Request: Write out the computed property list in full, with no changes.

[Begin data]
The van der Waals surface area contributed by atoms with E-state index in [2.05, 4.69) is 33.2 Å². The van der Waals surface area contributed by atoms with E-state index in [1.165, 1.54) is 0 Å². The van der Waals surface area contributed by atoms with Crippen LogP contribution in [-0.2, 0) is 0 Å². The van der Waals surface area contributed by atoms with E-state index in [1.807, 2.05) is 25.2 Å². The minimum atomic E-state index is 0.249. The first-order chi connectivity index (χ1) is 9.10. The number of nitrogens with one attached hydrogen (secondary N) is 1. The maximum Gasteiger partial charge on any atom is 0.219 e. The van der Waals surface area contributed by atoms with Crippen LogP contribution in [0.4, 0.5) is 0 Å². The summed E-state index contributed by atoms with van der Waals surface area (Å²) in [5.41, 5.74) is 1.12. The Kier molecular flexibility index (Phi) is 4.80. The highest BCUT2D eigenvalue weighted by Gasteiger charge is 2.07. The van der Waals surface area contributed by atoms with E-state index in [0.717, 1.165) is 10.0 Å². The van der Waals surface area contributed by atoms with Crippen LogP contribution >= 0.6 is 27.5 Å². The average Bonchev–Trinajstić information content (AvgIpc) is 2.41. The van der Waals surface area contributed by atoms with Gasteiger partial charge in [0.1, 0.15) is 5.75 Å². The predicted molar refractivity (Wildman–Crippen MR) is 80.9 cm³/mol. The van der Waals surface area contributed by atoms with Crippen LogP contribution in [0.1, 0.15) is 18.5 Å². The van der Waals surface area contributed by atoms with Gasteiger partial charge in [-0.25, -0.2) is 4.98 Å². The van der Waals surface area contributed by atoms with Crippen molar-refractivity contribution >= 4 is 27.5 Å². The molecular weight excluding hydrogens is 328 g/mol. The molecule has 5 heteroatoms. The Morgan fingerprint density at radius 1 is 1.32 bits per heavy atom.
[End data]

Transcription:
The van der Waals surface area contributed by atoms with E-state index in [2.05, 4.69) is 33.2 Å². The van der Waals surface area contributed by atoms with E-state index in [1.165, 1.54) is 0 Å². The van der Waals surface area contributed by atoms with Crippen LogP contribution in [-0.2, 0) is 0 Å². The van der Waals surface area contributed by atoms with E-state index in [1.807, 2.05) is 25.2 Å². The minimum atomic E-state index is 0.249. The first-order chi connectivity index (χ1) is 9.10. The number of nitrogens with one attached hydrogen (secondary N) is 1. The maximum Gasteiger partial charge on any atom is 0.219 e. The van der Waals surface area contributed by atoms with Crippen LogP contribution in [0.4, 0.5) is 0 Å². The summed E-state index contributed by atoms with van der Waals surface area (Å²) in [5.41, 5.74) is 1.12. The Kier molecular flexibility index (Phi) is 4.80. The highest BCUT2D eigenvalue weighted by Gasteiger charge is 2.07. The van der Waals surface area contributed by atoms with E-state index in [0.717, 1.165) is 10.0 Å². The van der Waals surface area contributed by atoms with Crippen LogP contribution >= 0.6 is 27.5 Å². The average Bonchev–Trinajstić information content (AvgIpc) is 2.41. The van der Waals surface area contributed by atoms with Gasteiger partial charge in [0.1, 0.15) is 5.75 Å². The predicted molar refractivity (Wildman–Crippen MR) is 80.9 cm³/mol. The van der Waals surface area contributed by atoms with Crippen LogP contribution in [0.1, 0.15) is 18.5 Å². The van der Waals surface area contributed by atoms with Gasteiger partial charge in [-0.25, -0.2) is 4.98 Å². The van der Waals surface area contributed by atoms with Crippen molar-refractivity contribution >= 4 is 27.5 Å². The molecular weight excluding hydrogens is 328 g/mol. The molecule has 5 heteroatoms. The Morgan fingerprint density at radius 1 is 1.32 bits per heavy atom.